I brought the Tour bag on a day hike of an Appalachian Trail section last month to see if there was any difference in having my camera around my waist vs in the backpack. Initially it felt strange to have my gear around my waist and I admit to feeling like maybe I looked a bit like a dork. But let’s face it, I’m a bald, overweight, middle-age guy who wears the same flannel shirt every day until it stinks so I gave up really caring about looking like a dork a long time ago.
Anyway, I was lugging some camera equipment and water bottles in the bag. Using compression straps, the bag stayed put and didn’t sway or swing around even on some hairy climbs and descents. The compression system works by tucking the weight close against your lumbar area and it works like a champ. After a month of use I still haven’t really dialed in how to best use the compression straps to stabilize the load but it’s a trial and error thing.
Also, it was pretty easy to just swing the bag to my side and grab my camera. I am sure that I ended up taking so many more photos with my camera in the Tour vs having it in a backpack.
One key factor that played a role in the camera accessibility for me was that this bag can be worn around the waist but you can also stash the waist belt and use the included strap to carry it over your shoulder like a messenger bag. This feature is hands-down my favorite about the Tour.
Even with a full water bottle, mini-tripod, camera and gear, being able to alternate from waist to shoulder meant that the bag never really felt heavy. That, and my camera was always ready to go.
I don’t like having a camera just swinging from my neck while I’m hiking or biking. The Mountainsmith Lumbarpack gives easy access and just a bit a protection without having the camera stashed away in a backpack. If I felt like I needed more protection for the camera or maybe a spare lens or two, I could add the Mountainsmith Cube Padded Case to the kit.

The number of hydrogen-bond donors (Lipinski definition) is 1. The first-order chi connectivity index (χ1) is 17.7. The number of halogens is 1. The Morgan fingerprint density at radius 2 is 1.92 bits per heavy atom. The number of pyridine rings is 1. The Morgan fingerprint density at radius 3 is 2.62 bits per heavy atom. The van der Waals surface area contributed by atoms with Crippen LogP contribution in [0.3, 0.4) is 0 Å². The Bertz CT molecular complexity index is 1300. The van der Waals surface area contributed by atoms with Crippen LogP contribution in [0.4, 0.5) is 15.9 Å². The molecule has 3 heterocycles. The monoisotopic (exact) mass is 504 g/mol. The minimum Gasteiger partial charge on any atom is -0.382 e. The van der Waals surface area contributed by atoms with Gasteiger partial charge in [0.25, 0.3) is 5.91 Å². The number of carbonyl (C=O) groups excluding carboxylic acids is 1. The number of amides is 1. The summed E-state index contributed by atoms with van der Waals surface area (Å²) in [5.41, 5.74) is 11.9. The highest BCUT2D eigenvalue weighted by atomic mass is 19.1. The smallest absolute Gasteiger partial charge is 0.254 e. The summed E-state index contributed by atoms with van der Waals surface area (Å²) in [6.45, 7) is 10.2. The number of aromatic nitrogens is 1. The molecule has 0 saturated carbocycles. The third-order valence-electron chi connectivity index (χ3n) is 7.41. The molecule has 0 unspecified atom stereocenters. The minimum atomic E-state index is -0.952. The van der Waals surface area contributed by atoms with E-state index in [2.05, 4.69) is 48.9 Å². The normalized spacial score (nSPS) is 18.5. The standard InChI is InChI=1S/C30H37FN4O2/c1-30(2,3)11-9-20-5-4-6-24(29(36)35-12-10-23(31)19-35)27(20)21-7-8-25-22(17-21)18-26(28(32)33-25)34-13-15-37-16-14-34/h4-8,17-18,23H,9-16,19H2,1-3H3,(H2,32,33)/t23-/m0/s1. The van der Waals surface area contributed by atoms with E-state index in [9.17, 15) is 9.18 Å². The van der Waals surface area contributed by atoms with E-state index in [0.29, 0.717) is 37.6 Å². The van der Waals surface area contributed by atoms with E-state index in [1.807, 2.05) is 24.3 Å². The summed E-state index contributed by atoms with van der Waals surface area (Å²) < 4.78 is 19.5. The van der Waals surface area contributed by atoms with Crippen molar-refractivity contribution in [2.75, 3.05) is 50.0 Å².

The bag holds a lot of gear (9 liters worth). My wife’s 12″ MacBook fits in the bag with no problem. My 13″ MacBook Pro doesn’t fit but even if it did I suspect it would be too heavy to lug around in the pack. My iPad Mini fits easily in the padded sleeve.
There are a few different pockets on the inside and out of the bag which is useful for keeping smaller bits like spare camera batteries at the ready.
As far as cons: I thought I would want the strap and pad to be a bit bigger on the shoulder strap but after my day hike it felt ok. Still though, if the bag were really loaded I might want a more substantial or wider pad on the shoulder strap. Also, I wish that the water bottle pockets had some kind of rubber or friction material at the opening to keep the bottle from sliding/falling out. Yes it can be closed with the pull but smooth water bottles will still fall out if the bag is held at the wrong angle.
The Tour is a really well engineered bit of kit. I’m glad to have found it as a solution to getting my camera and other gear out into the woods. Now, I’m not saying I’ll be wearing this thing to date night at the movies but for any outdoor related photography stuff, this bag can not not be beat.